Founding of the American Committee to Keep Biafra Alive, an organization with a mission to inform and educate Americans about the Nigeria-Biafra War
The American Committee to Keep Biafra Alive (ACKBA) was formed a US-based advocacy organization by former Peace Corps volunteers in response to the Nigeria-Biafra War. ACKBA played a large role in enlightening the American people about the war and has been credited with pushing the US government for more intense humanitarian intervention during the conflict.
The group also argued that disagreements over the definition of genocide hindered the speed and depth of the intervention, and as a result thousands of people died from the famine caused by the war. ACKBA was one of the most outspoken organizations at the time in the United States, and, as Brian McNeil argues, “no organization in the United States made the genocide claim as boldly or as pronounced as the ACKBA.”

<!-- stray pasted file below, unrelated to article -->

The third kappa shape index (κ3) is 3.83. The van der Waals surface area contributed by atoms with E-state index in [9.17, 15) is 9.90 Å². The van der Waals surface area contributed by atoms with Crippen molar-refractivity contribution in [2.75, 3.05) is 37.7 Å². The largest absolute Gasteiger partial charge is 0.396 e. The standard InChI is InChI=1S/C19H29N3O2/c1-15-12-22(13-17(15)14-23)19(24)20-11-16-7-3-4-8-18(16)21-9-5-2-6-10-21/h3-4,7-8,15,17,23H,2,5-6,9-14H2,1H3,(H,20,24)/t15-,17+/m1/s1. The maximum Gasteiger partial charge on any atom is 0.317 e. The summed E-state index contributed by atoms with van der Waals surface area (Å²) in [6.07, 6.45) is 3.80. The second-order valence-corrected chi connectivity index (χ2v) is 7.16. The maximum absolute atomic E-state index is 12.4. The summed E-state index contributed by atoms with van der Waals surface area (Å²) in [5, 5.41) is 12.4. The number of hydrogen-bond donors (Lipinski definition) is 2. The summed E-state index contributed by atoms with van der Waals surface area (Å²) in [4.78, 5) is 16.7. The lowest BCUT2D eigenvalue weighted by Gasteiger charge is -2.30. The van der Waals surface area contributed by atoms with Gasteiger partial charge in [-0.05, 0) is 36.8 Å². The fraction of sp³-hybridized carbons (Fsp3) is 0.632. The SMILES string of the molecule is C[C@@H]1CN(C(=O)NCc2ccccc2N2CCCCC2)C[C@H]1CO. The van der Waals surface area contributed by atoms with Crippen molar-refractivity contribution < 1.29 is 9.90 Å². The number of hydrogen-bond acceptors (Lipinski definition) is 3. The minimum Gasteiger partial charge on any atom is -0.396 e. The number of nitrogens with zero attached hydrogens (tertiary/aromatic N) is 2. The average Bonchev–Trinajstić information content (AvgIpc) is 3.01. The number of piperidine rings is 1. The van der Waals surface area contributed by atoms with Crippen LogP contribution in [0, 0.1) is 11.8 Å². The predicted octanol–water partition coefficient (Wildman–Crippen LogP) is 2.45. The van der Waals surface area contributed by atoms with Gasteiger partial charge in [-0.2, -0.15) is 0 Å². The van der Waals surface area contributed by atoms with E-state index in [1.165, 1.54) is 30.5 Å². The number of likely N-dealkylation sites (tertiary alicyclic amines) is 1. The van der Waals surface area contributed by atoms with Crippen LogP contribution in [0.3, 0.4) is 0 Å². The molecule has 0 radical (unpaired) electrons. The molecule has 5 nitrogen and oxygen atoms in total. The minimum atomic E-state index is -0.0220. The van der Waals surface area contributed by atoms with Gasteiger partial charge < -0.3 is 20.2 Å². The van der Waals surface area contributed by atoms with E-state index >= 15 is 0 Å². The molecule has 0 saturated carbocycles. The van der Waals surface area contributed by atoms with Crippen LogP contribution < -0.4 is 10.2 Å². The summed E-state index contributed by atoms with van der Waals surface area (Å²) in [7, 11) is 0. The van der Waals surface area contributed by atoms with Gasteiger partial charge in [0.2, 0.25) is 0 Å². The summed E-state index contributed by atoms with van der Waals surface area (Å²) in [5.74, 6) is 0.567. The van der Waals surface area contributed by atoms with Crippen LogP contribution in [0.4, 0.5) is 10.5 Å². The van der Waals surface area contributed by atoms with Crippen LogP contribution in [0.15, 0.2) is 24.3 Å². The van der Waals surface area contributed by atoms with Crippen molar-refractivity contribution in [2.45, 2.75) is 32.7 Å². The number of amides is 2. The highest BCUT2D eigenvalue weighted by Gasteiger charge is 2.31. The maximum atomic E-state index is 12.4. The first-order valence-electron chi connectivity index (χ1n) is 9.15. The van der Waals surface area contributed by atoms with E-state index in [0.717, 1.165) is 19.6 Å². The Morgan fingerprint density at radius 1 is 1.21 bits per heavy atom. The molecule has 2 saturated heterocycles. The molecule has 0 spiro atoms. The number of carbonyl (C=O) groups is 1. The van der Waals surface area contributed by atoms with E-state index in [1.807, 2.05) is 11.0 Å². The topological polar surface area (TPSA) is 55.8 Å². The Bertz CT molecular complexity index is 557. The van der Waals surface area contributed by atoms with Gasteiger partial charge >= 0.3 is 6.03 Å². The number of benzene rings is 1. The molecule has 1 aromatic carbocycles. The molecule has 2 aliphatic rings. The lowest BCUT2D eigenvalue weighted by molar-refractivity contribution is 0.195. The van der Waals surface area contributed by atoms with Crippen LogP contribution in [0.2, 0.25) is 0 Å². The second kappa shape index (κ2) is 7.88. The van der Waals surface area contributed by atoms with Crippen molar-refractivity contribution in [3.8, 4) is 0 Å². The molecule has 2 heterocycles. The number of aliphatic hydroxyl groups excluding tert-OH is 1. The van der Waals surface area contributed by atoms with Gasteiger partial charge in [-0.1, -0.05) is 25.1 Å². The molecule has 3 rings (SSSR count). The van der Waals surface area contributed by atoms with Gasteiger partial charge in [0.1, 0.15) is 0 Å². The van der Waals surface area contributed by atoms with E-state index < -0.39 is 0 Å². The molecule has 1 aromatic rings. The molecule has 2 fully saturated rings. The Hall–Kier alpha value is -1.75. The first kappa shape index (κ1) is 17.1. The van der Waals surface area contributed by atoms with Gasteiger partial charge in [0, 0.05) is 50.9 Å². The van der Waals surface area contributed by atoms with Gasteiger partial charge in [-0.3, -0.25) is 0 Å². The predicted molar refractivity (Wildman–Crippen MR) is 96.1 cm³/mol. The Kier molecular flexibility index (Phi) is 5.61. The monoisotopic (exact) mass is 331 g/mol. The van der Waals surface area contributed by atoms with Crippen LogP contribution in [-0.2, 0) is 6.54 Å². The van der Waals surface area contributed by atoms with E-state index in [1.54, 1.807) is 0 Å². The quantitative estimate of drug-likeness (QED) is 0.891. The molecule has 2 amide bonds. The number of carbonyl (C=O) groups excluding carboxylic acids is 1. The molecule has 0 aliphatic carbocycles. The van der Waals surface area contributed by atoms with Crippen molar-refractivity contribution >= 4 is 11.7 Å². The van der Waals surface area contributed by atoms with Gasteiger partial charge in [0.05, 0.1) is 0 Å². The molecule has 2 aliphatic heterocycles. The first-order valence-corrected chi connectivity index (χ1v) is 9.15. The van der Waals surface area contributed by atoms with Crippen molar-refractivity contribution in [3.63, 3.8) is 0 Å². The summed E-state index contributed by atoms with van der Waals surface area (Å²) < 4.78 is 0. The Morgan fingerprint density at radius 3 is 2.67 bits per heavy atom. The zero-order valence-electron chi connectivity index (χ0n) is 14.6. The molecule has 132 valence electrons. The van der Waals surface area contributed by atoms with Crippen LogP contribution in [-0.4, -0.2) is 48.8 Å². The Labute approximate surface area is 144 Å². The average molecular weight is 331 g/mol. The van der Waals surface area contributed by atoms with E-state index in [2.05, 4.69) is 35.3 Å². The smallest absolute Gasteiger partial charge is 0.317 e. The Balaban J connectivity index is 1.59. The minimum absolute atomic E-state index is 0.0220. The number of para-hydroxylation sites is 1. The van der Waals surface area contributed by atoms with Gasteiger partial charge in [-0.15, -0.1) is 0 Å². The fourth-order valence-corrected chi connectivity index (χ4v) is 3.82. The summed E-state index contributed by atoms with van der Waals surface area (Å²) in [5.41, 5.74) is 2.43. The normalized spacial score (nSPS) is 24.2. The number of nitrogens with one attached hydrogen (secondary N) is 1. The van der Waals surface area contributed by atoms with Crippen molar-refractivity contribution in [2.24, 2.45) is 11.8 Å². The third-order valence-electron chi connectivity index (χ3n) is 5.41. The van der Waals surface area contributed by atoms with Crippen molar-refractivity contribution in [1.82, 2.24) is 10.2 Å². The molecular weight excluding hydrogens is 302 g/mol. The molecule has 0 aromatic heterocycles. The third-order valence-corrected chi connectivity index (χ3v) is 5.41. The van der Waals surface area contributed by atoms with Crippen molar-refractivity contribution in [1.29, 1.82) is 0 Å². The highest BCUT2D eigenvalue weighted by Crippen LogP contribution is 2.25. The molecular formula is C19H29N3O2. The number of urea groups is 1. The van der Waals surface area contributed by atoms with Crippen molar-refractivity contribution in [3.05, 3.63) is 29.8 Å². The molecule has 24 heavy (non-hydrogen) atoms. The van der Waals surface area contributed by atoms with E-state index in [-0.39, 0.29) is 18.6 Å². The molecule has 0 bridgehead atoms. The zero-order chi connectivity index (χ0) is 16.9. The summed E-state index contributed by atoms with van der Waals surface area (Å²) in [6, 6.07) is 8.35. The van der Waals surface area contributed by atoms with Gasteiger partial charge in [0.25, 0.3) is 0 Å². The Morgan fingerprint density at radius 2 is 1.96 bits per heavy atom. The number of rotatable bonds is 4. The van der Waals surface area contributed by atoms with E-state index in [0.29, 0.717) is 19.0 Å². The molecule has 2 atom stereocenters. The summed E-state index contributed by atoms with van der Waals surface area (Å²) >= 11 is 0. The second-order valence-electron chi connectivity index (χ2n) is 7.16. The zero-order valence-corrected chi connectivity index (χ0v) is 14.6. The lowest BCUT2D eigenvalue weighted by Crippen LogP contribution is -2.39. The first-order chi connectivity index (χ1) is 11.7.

Fehrenbach, Heide and Davide Rodogno. “’A Horrific Photo of a Drowned Syrian Child’: Humanitarian Photography and NGO Media Strategies in Historical Perspective.” International Review of the Red Cross 97: 900 (December 2015): 1121-55.
Heerten, Lasse. “’A’ as in Auschwitz, ‘B’ as in Biafra: The Nigerian Civil War, Visual Narratives of Genocide, and the Fragmented Universalization of the Holocaust.” In Humanitarian Photography: A History. Edited by Heide Fehrenbach and Davide Rodogno. New York: Cambridge University Press, 2014.
McNeil, Brian. “‘And starvation is the grim reaper’: the American Committee to Keep Biafra Alive and the genocide question during the Nigerian civil war, 1968–70.” Journal of Genocide Research 16:2-3 (2014): 317-336.
Wilkinson, Iain. “The Provocation of the Humanitarian Social Imaginary.” Visual Communication 12: 3 (2013).